BLIND MEN CROSSING A BRIDGE by Susan Miles

BLIND MEN CROSSING A BRIDGE

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KIRKUS REVIEW

A strange, symbolic book -- the story of three generations over whom the influence of a Japanese print hung, in almost sinister fashion. A psychological novel, morbid, introspective, a variation on the stream of consciousness method of handling. Intensely moving, searing at times, but obscure, uncertain. The first part -- with the study of a boy's adolescence -- is the best of the whole, though the last section seems to gather momentum and bring many loose threads together. It is just possible that the story might go on ""snob appeal"" if it happened to get the same sort of impetus The Fountain got. But I doubt it. The three panelled story takes from the focus; the romance in each generation is tragic; the story, while it fascinates, is not easy reading. Watch it.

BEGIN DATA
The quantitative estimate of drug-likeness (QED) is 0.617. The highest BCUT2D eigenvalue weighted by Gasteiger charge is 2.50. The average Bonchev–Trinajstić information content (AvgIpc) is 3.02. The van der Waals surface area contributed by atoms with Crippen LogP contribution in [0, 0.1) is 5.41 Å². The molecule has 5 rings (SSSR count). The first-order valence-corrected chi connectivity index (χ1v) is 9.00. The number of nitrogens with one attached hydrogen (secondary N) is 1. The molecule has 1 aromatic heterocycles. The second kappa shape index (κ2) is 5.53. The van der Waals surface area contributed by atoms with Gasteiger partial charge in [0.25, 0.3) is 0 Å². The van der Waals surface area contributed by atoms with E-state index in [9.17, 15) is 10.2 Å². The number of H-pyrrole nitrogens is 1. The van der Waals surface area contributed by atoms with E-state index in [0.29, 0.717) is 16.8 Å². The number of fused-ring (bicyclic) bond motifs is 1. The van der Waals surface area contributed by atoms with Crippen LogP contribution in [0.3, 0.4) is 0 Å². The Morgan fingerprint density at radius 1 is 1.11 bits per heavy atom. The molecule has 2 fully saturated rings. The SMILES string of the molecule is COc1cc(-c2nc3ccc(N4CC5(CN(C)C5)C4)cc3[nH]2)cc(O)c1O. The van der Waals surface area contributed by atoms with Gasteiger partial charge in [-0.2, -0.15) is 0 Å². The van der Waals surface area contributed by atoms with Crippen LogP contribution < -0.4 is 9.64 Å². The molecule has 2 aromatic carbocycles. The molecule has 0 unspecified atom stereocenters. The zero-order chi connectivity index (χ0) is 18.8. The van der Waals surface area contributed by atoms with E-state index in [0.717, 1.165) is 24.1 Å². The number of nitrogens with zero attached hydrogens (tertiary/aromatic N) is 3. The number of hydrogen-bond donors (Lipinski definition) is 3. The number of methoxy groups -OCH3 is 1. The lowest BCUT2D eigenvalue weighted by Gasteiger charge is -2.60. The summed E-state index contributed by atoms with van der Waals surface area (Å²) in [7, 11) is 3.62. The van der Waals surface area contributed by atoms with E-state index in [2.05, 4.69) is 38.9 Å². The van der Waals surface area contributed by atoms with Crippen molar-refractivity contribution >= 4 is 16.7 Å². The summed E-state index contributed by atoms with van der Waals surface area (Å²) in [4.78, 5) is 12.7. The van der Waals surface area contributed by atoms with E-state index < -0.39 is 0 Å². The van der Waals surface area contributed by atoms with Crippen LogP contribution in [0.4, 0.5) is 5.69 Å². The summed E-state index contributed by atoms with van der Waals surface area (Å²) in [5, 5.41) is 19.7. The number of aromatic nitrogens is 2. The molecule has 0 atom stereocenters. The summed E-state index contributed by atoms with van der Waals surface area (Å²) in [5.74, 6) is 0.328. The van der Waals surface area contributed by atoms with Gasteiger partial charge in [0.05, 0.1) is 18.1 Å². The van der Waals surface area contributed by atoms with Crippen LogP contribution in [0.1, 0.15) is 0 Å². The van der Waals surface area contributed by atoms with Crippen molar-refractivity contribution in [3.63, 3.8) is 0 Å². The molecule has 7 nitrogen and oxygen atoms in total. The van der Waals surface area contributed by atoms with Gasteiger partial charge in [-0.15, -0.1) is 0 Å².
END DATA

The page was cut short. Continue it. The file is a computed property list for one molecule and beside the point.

Pub Date: March 22nd, 1935
Publisher: Stokes